The Tunisia Africa Business Council (TABC) organized a lunch debate, last Wednesday, January 20, the second of its kind, on the theme “business climate, investment opportunities and growth sectors in Cote d’Ivoire”. Ambassador of Côte d’Ivoire to Tunisia, Idrissa Bayo and a representative of the Tunisian Ministry of Foreign Affairs, Imed Torjmane, were among the participants.
Idrissa Bayo said although trade between the two countries has made a net leap forward (from 22.410 billion FCFA, i.e. about 74.7 million Tunisian dinars in 2010 to 30.869 billion FCFA, or approximately 102.9 million Tunisian dinars in 2014), the fact remains that “the level of such exchanges is not yet up to the friendly relations between the two countries and does not meet enough their huge potential and wealth.”
He added: “Even if some challenges remain, despite the efforts being made by both sides, I am for my part convinced that Tunisia and Côte d’Ivoire may mutually capitalize on their collaboration. As regards Côte d’Ivoire, it may draw on the Tunisian know-how to achieve emergence. As for Tunisia, it could benefit from the strategic positioning of Côte d’Ivoire to give a boost to its economy.”
Bassem Loukil, CEO of the Loukil Group and President of TABC, gave a broad overview of the progression margin of Tunisian operators in a country where a growth rate of 8 to 9.8% is expected between 2016 and 2020.
It should be noted that Côte d’Ivoire has posted a real GDP growth of 9.2% on average between 2012 and 2015. The country’s economic takeoff is doped with huge public investment. Indeed, the new 2016-2020 Development Plan will be budgeted up to 29.000 billion CFA francs (EUR 45 billion).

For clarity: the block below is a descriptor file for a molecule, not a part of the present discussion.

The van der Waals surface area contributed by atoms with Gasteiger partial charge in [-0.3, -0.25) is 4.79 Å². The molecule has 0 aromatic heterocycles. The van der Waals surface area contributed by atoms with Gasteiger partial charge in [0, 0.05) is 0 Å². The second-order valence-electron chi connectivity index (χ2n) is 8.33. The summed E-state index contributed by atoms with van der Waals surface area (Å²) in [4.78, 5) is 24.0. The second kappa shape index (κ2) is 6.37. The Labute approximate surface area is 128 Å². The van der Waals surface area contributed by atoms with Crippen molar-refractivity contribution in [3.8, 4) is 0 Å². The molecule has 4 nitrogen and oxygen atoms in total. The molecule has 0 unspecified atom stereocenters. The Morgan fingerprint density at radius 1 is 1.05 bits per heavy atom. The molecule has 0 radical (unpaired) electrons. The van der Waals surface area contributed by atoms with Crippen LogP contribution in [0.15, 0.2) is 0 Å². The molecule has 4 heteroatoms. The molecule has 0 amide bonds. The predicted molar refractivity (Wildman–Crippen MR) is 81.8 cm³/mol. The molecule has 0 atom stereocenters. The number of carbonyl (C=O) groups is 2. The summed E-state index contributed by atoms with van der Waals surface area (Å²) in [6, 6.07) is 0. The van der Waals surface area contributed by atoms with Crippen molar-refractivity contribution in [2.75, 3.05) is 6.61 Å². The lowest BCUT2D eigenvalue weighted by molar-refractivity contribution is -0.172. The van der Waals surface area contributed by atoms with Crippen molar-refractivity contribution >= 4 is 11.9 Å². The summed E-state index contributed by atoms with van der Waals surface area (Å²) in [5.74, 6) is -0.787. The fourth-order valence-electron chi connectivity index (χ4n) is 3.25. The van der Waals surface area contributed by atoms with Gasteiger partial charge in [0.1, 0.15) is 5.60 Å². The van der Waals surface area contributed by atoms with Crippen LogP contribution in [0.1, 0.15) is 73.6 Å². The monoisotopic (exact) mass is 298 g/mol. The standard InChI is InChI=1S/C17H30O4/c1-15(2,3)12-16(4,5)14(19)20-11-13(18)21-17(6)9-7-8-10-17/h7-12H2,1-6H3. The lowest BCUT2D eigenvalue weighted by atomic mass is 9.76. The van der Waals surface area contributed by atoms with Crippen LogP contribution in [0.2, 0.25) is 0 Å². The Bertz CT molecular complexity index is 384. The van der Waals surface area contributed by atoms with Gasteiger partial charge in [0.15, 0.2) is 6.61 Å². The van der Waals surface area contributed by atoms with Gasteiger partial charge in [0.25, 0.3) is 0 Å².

The Ivorians have huge needs in the processing industries of agricultural raw materials (coffee, cocoa, cashew nuts, palm oil, sugar cane, tropical fruit, rubber, cotton, and ornamental plants), mining and oil industry, construction, housing and infrastructure, ICT, facilities for health, education, training, etc. Tunisian industrialists have solid expertise and a wide range of offers to make in all these areas.
In its strategy of increased penetration of the African market, Côte d’Ivoire can be an ideal bridgehead for Tunisia because of its weight in the West African Economic and Monetary Union (WAEMU), a customs community space of 8 member countries having the same currency (the CFA) and where Côte d’Ivoire produces 40% of GDP. Add to its tenor status in the Economic Community of West African States (ECOWAS), a free trade area composed of 15 member countries.